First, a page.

This blog post was originally published on February 24, 2017, on Chris DeRemer's personal blog, Reflections From Room 320
I had the privilege today of playing hooky from work and spend the entire day with my toddler. Every Friday he spends the morning at an ECE program at a neighborhood elementary and as excited as I was to spend time watching him play and learn I was equally excited to observe how kids his age experiment, play and learn. I spend nearly three hours with him this morning in one classroom and as we walked out I reflected on five lessons that I as a high school educator leaned from this remarkably fun experience with my son.
1. School was Joyful
Everyone was happy to be at school this morning from the teacher the parents and especially the kids. It was as if everyone in the room could not wait to see one another and as a community of relative strangers we were all excited to be part of our child's shared experiences. The tone of the entire three hours was positive, energetic and consistently joyful and there was not an undertone of cynicism or a case of the Friday's - it was simply a joyful and rich experience from when we said hello to when we walked out (I think the animal crackers helped).
2. There was unforced collaboration
I had never seen my son play with playdough before but once those classic yellow canisters were brought out and kids started to congregate at a table he could not help but elbow his way in and begin working with a new toy. There was no mention of homogenous or heterogeneous groupings or any contrived turn-and-talks; kids were interacting because they were engaged in what was in front of them and they fed off of the energy of one another. I am a firm believer that engagement is everything in the classroom and that belief was clear and apparent as I watched my son talk to, laugh and work together with kids who were as interested in what was in front of them as he was.
3. The teacher was a facilitator
There was not teacher talk, no instructions and no organized time for the teacher to fill the minds of students. The teacher simply created experiences for kids and then conferred with them, celebrated with them and cared for them. She was preparing the next experience for kids before they became bored with the one they were in not after the kids became bored. She was proactively working to engage kids and while the kids were engaged she was conferencing with parents and planning the next day's activities based on what the kids loved today. I have always wanted to change the way I as a teacher thought about lesson planning. A lesson presupposed that I as the teacher am the keeper of knowledge and that there is a clean beginning and end to the lesson. If I as a teacher altered my wording from "lesson planning" to "experience planning" then I would completely change the flow of how I approached a classroom. The teacher today planned experiences not lessons and her classroom was evidence of that work.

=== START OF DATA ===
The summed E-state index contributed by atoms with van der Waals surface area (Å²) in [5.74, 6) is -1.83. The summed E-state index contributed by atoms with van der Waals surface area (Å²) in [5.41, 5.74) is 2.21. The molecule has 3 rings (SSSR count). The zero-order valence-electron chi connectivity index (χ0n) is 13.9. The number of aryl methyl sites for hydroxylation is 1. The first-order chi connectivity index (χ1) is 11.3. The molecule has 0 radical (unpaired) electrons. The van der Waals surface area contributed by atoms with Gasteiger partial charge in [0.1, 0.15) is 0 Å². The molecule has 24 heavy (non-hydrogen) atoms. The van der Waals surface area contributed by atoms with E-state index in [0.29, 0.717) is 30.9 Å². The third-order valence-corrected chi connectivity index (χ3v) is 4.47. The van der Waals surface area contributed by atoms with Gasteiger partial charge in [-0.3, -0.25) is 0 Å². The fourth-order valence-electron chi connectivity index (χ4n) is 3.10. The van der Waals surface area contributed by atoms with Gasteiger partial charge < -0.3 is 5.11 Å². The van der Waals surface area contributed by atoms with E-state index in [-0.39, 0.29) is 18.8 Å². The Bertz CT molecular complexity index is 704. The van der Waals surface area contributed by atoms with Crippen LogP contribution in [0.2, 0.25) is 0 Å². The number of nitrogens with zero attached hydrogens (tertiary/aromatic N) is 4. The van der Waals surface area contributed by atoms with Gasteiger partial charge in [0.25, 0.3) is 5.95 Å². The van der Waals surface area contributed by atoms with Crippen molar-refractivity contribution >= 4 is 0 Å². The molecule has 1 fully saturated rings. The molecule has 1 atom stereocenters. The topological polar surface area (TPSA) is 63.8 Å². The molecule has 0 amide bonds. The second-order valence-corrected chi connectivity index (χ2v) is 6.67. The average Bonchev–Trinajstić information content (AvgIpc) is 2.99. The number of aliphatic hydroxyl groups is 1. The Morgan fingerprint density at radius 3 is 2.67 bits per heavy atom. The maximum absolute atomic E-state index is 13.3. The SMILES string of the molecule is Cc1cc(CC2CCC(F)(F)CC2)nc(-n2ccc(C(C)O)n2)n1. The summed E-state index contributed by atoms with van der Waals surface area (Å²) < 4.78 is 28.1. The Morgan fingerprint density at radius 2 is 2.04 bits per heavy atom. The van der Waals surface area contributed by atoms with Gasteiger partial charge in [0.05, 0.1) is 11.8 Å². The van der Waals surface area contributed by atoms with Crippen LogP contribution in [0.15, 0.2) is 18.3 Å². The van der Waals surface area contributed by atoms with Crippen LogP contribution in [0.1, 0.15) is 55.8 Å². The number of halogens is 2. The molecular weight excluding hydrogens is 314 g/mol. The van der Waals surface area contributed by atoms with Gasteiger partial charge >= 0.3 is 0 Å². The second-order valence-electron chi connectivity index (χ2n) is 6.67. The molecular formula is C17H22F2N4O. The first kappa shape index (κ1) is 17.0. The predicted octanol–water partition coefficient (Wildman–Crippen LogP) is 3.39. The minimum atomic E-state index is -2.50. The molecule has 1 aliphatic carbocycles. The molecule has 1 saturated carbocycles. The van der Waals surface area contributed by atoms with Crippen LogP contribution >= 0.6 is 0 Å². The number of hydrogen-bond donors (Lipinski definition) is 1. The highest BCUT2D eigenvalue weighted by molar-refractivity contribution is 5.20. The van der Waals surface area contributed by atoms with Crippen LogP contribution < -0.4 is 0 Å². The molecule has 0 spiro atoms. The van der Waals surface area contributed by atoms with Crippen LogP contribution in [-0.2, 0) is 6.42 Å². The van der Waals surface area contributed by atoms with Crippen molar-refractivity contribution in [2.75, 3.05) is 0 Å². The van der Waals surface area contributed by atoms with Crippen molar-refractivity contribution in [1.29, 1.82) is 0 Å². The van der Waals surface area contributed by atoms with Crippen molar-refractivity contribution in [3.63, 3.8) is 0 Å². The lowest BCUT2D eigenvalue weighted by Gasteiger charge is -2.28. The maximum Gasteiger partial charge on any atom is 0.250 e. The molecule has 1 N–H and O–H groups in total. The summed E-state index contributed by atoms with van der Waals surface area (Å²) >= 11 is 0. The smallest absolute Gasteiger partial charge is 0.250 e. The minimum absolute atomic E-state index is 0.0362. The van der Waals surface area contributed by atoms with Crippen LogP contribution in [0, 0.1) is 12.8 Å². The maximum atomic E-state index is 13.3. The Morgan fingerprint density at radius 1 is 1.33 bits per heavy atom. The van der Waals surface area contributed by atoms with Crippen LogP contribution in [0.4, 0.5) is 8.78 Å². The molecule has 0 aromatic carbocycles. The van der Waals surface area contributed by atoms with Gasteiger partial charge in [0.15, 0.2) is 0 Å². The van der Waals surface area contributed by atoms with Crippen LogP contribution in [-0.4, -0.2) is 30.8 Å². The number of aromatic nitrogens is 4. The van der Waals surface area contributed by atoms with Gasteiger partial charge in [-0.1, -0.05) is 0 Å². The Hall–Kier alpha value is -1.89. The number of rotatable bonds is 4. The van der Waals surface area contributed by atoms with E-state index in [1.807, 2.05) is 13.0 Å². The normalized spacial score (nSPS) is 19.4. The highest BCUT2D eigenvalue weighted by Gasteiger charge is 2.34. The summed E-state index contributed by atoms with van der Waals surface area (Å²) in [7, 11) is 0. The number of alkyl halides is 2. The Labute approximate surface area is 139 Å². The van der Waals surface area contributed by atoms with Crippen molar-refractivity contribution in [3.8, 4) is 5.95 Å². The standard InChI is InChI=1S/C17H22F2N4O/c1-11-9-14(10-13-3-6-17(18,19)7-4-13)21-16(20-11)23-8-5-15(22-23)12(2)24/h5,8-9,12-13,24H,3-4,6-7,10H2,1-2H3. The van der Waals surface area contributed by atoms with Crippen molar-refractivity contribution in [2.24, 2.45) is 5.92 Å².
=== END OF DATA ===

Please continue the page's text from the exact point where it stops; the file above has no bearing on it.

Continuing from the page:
4. Parents were part of the experience
The impact of parents in the educational experience of their children could not be understated. They were literally walking side-by-side their kids and of course I am not advocating for parents to fill the desks next to their high school students (though I think parents should be in classrooms much more than they are) I am suggesting that parents are the most underutilized piece of this complex educational puzzle. Today the parents were encouraging learning, teaching lessons on how to interact, share and apologize and supporting the teacher and other parents. The environment would not have been the same without the parents today and that is a lesson I will absolutely work to implement right now as I work in high schools.
5. Text rich and appropriately rigorous
The whole room was filled with books and there were books at all different levels from picture books to chapter books. This classroom was only used for ECE and there were texts far out of the range of development for the kids but they were still able to pick them up, explore the texts and have the teachers help them dissect the words and images. In addition to the text rich environment there were tasks and activities at all different levels that kids could push themselves to use or return to for comfort when the task got too challenging. I am really struggling with the idea of "grade-level texts" or "grade-level reading lists" as if each student would hit the same developmental marker to access the text or that they cannot read or try to read more challenging texts when available. There were toys and activities that were too difficult for my son but he pursued them anyway and when he became tire or frustrated he returned to something more appropriate but that challenge was available at all times.
It was a remarkable experience to watch my son grow and learn in this environment and as we walked out there was something even more remarkable - my son was tired and content. He was ready to go home and rest but he was tired from learning, from interacting and from engaging. That is the same goal we as educators should all pursue; to have an environment so engaging and rich that kids are leaving tired and content. Perhaps we overcomplicate this education thing or perhaps what we hold as foundation are not actually the right ones to build schools upon. I do know that these five lessons are something that I will take back on Monday as I work with kids far older but no less in need of rich and engaging experiences.
Chris DeRemer is the Dean of Students at Manual High School in Denver Colorado and an Educator Voice Fellow with America Achieves.